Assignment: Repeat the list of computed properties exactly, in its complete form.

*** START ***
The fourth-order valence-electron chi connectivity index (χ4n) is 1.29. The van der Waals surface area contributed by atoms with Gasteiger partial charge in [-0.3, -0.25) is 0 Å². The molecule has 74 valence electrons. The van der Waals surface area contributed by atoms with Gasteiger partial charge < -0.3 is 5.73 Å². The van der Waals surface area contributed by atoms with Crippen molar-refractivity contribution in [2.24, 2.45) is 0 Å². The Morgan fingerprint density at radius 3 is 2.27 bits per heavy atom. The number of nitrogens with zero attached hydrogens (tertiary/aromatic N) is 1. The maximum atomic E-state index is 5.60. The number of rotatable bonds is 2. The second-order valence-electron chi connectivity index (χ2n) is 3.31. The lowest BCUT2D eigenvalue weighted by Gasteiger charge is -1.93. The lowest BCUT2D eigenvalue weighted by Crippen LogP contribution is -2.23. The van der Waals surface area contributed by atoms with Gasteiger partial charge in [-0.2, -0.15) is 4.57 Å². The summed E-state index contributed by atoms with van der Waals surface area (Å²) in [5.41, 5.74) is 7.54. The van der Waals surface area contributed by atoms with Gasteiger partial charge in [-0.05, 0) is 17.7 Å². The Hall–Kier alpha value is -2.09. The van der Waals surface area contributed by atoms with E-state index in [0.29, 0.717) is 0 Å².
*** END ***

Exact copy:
The fourth-order valence-electron chi connectivity index (χ4n) is 1.29. The van der Waals surface area contributed by atoms with Gasteiger partial charge in [-0.3, -0.25) is 0 Å². The molecule has 74 valence electrons. The van der Waals surface area contributed by atoms with Gasteiger partial charge < -0.3 is 5.73 Å². The van der Waals surface area contributed by atoms with Crippen molar-refractivity contribution in [2.24, 2.45) is 0 Å². The Morgan fingerprint density at radius 3 is 2.27 bits per heavy atom. The number of nitrogens with zero attached hydrogens (tertiary/aromatic N) is 1. The maximum atomic E-state index is 5.60. The number of rotatable bonds is 2. The second-order valence-electron chi connectivity index (χ2n) is 3.31. The lowest BCUT2D eigenvalue weighted by Gasteiger charge is -1.93. The lowest BCUT2D eigenvalue weighted by Crippen LogP contribution is -2.23. The van der Waals surface area contributed by atoms with Gasteiger partial charge in [-0.2, -0.15) is 4.57 Å². The summed E-state index contributed by atoms with van der Waals surface area (Å²) in [5.41, 5.74) is 7.54. The van der Waals surface area contributed by atoms with Gasteiger partial charge in [-0.05, 0) is 17.7 Å². The Hall–Kier alpha value is -2.09. The van der Waals surface area contributed by atoms with E-state index in [0.29, 0.717) is 0 Å².